China has entered the stage of Marxist capitalism.  Marx wrote that humanity had to pass through a number of stages: primitive communism, feudalism, capitalism (during which science and technology would be discovered), socialism, and the final stage of communism, post-technological and therefore rich.  Chairman Mao thought he could skip the capitalist stage.  China’s current leaders have rejected Mao’s heterodoxy and accepted capitalism as a necessary period society must go through.  They know that communism must come eventually, since they believe Marx can never be wrong.  But they hope it will not come during their own lives.  However, they really aren’t thinking about Marx, although they are influenced by his analysis.  Marx taught that nothing matters but economics.  Therefore, nothing is more important than money.  Nowhere in the world do people talk about money more than they do in China.  Today, happiness means money, period.

The strength of Marxist capitalism is illustrated by news stories and op-ed essays in China’s government-controlled press.  China Daily, an English-language newspaper published in Beijing, ran a headline on February 22, 2005, announcing “Income gap grows wider in Beijing.”  It is a bit hard to think of a country run by the Communist Party announcing such news.  Even more surprising was an op-ed on February 19 entitled, “Let the market fully play its role.”  The author, Zhou Tianyong, is a researcher at the Party School of the Central Committee of the Communist Party of China.  The essay suggests that the government of the People’s Republic should “bring out the role of the market in allocating resources and clarify the rights of production factors.”  This doesn’t sound like a People’s Republic.  It sounds like the Republican Party.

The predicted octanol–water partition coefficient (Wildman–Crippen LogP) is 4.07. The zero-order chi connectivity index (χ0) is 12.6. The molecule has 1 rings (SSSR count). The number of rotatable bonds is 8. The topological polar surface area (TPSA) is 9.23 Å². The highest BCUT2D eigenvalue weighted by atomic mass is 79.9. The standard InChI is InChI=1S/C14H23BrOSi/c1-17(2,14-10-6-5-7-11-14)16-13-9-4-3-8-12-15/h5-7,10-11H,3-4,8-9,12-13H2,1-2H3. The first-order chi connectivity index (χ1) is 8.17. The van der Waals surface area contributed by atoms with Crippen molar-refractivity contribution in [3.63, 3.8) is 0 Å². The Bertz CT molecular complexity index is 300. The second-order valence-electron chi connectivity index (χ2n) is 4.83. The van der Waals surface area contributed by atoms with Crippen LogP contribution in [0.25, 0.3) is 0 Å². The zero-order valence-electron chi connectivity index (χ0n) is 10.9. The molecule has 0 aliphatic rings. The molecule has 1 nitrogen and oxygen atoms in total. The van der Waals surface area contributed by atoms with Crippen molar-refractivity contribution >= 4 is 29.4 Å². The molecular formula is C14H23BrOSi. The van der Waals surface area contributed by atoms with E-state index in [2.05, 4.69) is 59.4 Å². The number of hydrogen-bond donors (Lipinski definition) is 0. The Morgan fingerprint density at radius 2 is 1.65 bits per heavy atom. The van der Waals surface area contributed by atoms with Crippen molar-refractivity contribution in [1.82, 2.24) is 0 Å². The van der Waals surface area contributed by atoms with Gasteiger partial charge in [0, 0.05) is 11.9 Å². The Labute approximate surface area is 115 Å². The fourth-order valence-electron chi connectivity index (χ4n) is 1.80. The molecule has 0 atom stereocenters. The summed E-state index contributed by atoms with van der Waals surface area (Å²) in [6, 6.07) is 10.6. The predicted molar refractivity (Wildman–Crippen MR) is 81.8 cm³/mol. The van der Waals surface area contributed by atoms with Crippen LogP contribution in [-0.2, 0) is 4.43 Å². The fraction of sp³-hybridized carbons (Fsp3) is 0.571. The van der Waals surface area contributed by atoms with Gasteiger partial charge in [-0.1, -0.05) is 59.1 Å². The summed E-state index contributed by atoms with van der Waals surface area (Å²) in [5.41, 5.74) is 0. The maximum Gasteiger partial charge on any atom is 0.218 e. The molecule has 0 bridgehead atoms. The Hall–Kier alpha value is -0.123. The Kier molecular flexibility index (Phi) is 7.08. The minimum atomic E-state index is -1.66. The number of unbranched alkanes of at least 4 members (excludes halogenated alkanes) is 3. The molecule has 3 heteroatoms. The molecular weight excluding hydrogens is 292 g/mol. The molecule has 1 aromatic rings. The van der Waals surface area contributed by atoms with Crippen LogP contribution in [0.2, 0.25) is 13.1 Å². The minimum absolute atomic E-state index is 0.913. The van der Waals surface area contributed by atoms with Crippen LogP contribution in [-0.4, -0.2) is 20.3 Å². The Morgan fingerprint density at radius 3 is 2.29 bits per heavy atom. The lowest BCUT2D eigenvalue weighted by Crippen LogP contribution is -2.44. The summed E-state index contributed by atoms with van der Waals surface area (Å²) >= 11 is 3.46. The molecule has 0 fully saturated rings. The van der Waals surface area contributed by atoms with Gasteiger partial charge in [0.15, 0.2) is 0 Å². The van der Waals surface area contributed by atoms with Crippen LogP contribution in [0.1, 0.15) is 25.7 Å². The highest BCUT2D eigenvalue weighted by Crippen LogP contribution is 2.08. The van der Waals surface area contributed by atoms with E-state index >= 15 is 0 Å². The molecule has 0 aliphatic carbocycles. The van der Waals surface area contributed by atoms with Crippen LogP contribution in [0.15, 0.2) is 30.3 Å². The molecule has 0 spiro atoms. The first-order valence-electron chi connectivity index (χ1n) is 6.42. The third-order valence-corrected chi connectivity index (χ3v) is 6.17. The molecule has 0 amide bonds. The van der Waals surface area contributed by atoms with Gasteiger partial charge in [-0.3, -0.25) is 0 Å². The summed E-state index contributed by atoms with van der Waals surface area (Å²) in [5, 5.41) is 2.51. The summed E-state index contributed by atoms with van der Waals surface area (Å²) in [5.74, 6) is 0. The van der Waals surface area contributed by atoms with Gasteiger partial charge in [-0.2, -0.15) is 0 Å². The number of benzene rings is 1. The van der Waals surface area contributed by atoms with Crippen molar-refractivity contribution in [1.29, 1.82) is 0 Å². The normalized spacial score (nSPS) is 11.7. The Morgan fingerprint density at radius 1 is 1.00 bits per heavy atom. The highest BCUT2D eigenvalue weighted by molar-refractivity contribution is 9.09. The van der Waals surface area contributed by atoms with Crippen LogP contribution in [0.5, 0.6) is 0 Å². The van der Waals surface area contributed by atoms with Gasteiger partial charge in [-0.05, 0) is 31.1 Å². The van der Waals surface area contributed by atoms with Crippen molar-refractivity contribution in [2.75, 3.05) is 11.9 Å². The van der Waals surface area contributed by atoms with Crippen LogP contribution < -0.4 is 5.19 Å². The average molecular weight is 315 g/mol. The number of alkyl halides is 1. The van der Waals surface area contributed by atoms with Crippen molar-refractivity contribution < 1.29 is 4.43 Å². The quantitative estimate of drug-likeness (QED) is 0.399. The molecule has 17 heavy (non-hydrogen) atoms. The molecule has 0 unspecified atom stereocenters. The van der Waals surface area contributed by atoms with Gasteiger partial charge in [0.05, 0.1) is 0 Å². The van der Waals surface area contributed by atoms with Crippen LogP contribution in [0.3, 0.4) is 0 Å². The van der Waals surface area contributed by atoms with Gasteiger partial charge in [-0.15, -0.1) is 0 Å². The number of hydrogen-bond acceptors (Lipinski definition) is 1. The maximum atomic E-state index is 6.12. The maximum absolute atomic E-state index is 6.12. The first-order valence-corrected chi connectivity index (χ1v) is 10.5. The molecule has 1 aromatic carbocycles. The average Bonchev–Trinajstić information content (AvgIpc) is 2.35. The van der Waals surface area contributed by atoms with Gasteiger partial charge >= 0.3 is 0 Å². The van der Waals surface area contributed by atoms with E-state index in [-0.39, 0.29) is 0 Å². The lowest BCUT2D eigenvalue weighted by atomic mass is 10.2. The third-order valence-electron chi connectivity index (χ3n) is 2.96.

There is another tendency, however.  Religion is making an appearance.  An organization called Falun Gong (law-wheel exercise) or Falun Dafa (law-wheel big-law) has spread in China and is being persecuted by the Chinese government.  It teaches qigong breathing exercises, an aspect of Taoist ritual.  It is a modern expression of Taoism, China’s oldest organized religion.  Christianity is spreading as well.  Various Protestant denominations are growing, and new Chinese versions of Christianity are being created, although they are less innovative than the Taiping Christianity of the 19th century.